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With a powerful uphill sprint on a short, cobbled climb, Haas held Drucker and Bevin off to take his first win for Dimension Data on stage 4 of the Vuelta a Burgos; a splint in the finale allowed Meersman to take the lead

Photo: Cannondale-Garming Pro Cycling














05.08.2016 @ 16:36 Posted by Emil Axelgaard

Nathan Haas took his first win for Dimension Data when he emerged as the strongest in a typical puncheur finale on stage 4 of the Vuelta a Burgos. After a great lead-out from his team, he easily held Jempy Drucker (BMC) and Patrick Bevin (Cannondale) off to take his first win since the 2014 Japan Cup while a split in the finale allowed Gianni Meersman (Etixx-QuickStep) to take the overall lead.


Dominating the domestic scene in Australia, Nathan Haas showed huge potential as a puncheur and it was no surprise that he was picked up by the Garmin team after he had beaten the WorldTour stars at the Jayco Herald Sun Tour and the Japan Cup in 2011. One year later, he won the Tour of Britain overall and the future looked bright for the talented Australian.


However, Haas’ progress stalled and apart from a stage win in the Herald Sun Tour and another win at Japan Cup, he failed to achieve much success for the American team. For the 2016 season, he decided to try something new as he joined Dimension Data but in the first part of the year he has mostly been working for his teammates.


Today he got a rare chance to go for himself in a typical puncheur finale on stage 4 of the Vuelta a Burgos. A 700m cobbled climb in the end made it a perfect stage for Haas who was given the nod by his teammates to go for the win and he didn’t disappoint. After a great lead-out from his teammates, he was clearly the fastest in the uphill sprint, relegating Jempy Drucker to a third runner-up spot in four days of racing.


After yesterday’s sprint stage, the puncheurs were expected to come to the fore in stage 4 which brought the riders over 145km from Aranda de Duero to Lerma. The opening section led the riders onto the circuit where they tackled the key category 3 climb of Alto del Majadal after 55km of racing. From there they headed to the finish before doing one full lap of the 59km circuit. This meant that the riders tackled the climb again with 31km to go before they headed along lumpy roads to the finish where the final 700m were all uphill on a very narrow 3-5m wide road with cobbles. The final 300m averaged 6% but the road was straight as the final turn came at the bottom of the climb.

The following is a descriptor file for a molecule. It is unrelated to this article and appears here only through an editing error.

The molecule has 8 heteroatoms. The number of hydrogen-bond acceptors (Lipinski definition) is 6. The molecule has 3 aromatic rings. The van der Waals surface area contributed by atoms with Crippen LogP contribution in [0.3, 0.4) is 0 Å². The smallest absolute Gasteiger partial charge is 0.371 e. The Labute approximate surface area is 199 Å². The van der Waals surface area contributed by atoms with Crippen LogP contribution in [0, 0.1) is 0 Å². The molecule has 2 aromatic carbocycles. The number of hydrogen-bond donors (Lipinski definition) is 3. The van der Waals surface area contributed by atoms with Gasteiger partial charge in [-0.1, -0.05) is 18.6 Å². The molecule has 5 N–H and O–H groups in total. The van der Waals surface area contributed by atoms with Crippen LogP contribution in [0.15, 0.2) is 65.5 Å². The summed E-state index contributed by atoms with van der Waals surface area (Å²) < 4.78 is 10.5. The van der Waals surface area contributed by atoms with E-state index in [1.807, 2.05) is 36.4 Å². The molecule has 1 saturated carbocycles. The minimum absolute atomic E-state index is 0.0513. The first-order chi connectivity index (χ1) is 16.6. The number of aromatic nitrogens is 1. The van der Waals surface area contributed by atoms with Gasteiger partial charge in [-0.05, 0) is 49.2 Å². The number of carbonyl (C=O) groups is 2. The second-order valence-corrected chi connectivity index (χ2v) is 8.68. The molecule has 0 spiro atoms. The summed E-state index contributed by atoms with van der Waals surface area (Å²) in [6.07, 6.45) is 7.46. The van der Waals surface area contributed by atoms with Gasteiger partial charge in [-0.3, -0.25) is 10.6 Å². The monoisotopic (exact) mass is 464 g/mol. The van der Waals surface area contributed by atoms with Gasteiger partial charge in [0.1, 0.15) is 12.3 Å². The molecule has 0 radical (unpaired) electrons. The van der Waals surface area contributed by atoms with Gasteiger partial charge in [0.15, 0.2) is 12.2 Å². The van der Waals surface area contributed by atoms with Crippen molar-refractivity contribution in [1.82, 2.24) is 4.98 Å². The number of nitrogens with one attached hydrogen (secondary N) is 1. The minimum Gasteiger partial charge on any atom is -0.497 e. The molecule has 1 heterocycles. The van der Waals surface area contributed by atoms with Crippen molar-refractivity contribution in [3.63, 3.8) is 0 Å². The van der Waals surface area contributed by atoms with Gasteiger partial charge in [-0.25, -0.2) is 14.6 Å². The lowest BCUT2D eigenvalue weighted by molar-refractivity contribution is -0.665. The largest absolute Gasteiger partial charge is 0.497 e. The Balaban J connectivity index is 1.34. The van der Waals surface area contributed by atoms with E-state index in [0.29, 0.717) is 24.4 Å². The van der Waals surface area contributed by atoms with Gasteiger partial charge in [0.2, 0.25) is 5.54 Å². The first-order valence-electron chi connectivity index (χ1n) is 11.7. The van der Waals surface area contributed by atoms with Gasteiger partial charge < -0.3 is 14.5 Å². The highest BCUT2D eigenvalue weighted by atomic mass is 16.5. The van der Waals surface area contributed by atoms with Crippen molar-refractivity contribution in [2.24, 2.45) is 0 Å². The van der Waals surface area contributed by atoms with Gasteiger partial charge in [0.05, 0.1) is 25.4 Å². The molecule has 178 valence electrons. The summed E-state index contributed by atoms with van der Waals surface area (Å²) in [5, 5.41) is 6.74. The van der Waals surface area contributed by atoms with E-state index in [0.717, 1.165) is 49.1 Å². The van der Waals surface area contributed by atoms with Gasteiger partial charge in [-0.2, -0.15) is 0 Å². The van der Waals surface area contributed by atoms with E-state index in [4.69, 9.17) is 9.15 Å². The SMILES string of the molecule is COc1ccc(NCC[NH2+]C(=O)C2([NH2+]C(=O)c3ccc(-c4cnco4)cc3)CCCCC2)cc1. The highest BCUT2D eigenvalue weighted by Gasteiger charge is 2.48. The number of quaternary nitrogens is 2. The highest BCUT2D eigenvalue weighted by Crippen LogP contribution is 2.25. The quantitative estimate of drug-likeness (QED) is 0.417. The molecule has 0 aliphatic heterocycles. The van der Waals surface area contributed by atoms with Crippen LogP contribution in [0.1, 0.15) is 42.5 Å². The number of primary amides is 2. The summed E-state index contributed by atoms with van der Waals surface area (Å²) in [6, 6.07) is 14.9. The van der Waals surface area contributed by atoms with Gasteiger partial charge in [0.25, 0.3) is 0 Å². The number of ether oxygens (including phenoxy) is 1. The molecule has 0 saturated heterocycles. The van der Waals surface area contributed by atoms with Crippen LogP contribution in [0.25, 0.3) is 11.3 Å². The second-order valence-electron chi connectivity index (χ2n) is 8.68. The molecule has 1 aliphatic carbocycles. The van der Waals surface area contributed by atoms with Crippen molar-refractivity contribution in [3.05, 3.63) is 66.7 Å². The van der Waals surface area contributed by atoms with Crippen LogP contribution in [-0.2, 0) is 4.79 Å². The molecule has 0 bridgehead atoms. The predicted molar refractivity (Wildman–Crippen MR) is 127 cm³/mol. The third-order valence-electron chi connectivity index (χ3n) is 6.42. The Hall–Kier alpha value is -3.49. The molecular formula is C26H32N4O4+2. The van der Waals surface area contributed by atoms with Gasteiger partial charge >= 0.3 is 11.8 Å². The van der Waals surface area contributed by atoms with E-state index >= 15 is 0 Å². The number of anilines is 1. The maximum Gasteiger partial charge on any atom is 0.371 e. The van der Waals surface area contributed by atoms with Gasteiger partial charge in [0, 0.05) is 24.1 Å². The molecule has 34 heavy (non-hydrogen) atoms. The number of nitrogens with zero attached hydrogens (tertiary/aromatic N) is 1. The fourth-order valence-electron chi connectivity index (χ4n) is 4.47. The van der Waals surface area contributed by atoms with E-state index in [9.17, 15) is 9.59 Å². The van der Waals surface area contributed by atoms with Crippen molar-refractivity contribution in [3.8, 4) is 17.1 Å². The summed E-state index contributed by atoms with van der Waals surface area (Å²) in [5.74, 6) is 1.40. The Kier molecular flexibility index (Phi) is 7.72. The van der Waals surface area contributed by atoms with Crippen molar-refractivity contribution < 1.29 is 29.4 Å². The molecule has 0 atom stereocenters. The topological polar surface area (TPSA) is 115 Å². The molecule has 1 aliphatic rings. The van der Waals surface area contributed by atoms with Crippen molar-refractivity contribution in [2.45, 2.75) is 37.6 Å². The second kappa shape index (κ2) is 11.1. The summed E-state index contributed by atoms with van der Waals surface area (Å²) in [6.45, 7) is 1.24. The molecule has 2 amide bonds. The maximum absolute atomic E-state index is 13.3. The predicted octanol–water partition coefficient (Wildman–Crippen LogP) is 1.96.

All riders turned up to the sunny start before they embarked on their journey to Lerma in pretty windy conditions. Like in the previous stages, it was a fast and aggressive start before Lluis Mas (Caja Rural), Amets Txurruka (Orica-Bike Exchange), Jacques van Rensburg (Dimension Data), Marino Kobayashi (Nippo-Vini Fantini) and Jesper Asselman (Roompot) managed to get clear. David Lopez (Sky) tried to bridge across but he never made it and the quintet had built up a gap of 38 seconds after 11km of racing. However, they had to fight hard to get a bigger advantage as Burgos had missed the break and therefore chased hard. After 20km of racing, their lead was just 22 seconds.


Arnau Sole (Burgos) tried to bridge across but when he failed, Burgos continued the chase, now together with Ag2r. However, after 24km of fast racing, they gave up when the lead had grown to 48 seconds and then Astana took over. From there, the advantage grew quickly. It was 1.26 after 26km of racing and 1.45 after 29km, but then it didn’t increase at the same rate. Hence, it was only 2.02 after the first hour during which 42km had been covered.


The front quintet had increased its lead to 2.50 before it hit the first climb where van Rensburg beat Kobayashi, Asselman and Mas in the KOM sprint. It even 3.03 reached when Asselman beat Kobayashi and Txurruka in the first intermediate sprint.


Astana set the pace as they crossed the finish line for the first time 3.30 behind the leaders who were working well together. However, as soon as they left the city, Sky, Tinkoff and Astana tried to split things in the crosswinds and even though their mission failed, the acceleration had cost the escapees a minute of their advantage.


Alessandro Vanotti briefly hit the front for Astana but the extreme nervousness created huge tension. Sky, Katusha, Movistar and Tinkoff lined out their troops on the front before Katusha took complete control with Vladimir Isaychev, Maxim Belkov, Sergey Lagutin and Anton Vorobyev who worked hard to keep captains Tiago Machado and Matvey Mamykin out of trouble.


Entering the final 45km, the gap had dropped to 1.30 and things had calmed down a lot. The calmn atmosphere didn’t last long though as Sky and Tinkoff soon positioned themselves next to the Katusha train, trying to get ready for the final climb. Sergio Paulinho, Jesus Hernandez (both Tinkoff) and Xabier Zandio (Sky) all worked hard on the front for the respective teams.